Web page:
- Personal eligibility—You can only be eligible for COBRA coverage if you were enrolled in your employer’s health plan when you worked for the employer and the health plan remains effective for other active employees. If this is the case, if you were to experience a qualifying event, you could elect to continue group health coverage through COBRA. You can also apply for COBRA if you were a member of the policyholder’s family who is eligible for COBRA continuation coverage following a qualifying event. 2 Q5 & Q6
- Plan COBRA coverage—You can only elect COBRA continuation coverage if your group health plan was subject to COBRA coverage. COBRA covers group health plans for employers that employed at least 20 employees (full- and part-time employees count toward the calculation) on more than half of its standard business days in the previous calendar year. 2 Q5
- Qualifying event—You can only elect COBRA continuation coverage if you experience a qualifying event that, without the option of COBRA Continuation Coverage, would cause you to lose access to the group health plan. 2 Q5
- Covered employees—For covered employees, qualifying events could include termination for any reason other than gross misconduct, leaving the job, or a reduction in the number of hours of employment.
- Covered employees’ dependents—For spouses or dependents of a covered employee, COBRA continuation coverage could be elected if qualifying events occur, such as the covered employee’s termination (for any reason other than gross misconduct), covered employee’s reduction in hours, the covered employee becomes eligible for Medicare, divorce or legal separation, the covered employee dies.
- Loss of dependent status—If a dependent child reaches the age of 26 and is no longer eligible to remain as a dependent on the covered employee’s health plan, the no-longer-eligible dependent child could elect COBRA coverage.
- Beneficiary—To be eligible to be entitled to elect COBRA coverage, the person electing coverage must be a beneficiary, who is an individual who was covered by the group health plan on the day before the qualifying event occurred and resulted in a loss of coverage. 2 Q5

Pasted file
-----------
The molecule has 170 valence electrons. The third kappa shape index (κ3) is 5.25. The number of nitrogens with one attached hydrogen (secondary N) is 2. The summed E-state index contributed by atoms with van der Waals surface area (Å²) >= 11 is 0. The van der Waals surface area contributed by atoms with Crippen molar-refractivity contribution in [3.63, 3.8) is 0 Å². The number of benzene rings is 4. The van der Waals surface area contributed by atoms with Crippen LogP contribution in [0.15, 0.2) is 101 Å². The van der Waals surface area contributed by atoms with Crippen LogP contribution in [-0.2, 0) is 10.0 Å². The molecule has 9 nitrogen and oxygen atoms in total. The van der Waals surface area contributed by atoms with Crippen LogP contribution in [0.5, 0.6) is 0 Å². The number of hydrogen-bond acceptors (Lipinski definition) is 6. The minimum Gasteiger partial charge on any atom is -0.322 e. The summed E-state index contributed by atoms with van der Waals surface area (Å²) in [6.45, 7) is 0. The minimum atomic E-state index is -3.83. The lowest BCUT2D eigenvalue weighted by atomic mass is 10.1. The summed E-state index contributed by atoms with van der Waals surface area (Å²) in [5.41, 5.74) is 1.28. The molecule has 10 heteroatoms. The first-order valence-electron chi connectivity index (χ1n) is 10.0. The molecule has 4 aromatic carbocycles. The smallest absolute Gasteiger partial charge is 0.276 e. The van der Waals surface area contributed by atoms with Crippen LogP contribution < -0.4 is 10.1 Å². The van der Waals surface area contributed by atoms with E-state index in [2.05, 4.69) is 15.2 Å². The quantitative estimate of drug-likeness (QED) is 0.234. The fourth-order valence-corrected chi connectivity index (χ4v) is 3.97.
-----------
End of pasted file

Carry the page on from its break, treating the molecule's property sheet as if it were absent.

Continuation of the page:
There may be specific eligibility rules imposed for your employer’s plan, depending on where you live. Check with the state’s insurance office to learn more about state-specific COBRA rules.
How Much Does Cobra Cost?
The cost of COBRA continuation coverage can vary greatly. What plan you have, how many dependents may be on your plan and electing coverage through COBRA, and how much cost-sharing is pushed to you will determine your COBRA premiums. Generally speaking, COBRA coverage is expensive. Your group health plan can require you to pay for all of the costs (premiums) associated with coverage through COBRA, plus an additional 2% charge for administrative costs. 2 Q15 This means that if you elect COBRA, you may have to pay 102% of the cost of the plan that active employees covered under the group health plan pay.2 Q15
Depending on your employer and your situation, your employer may elect to pay for a certain time’s worth of COBRA coverage as part of a severance package. 2 Q15 You may also be eligible for a tax credit to help offset some of the costs associated with high COBRA premiums. 2 Q16 Failing to pay your COBRA premiums could result in termination of coverage. 2 Q15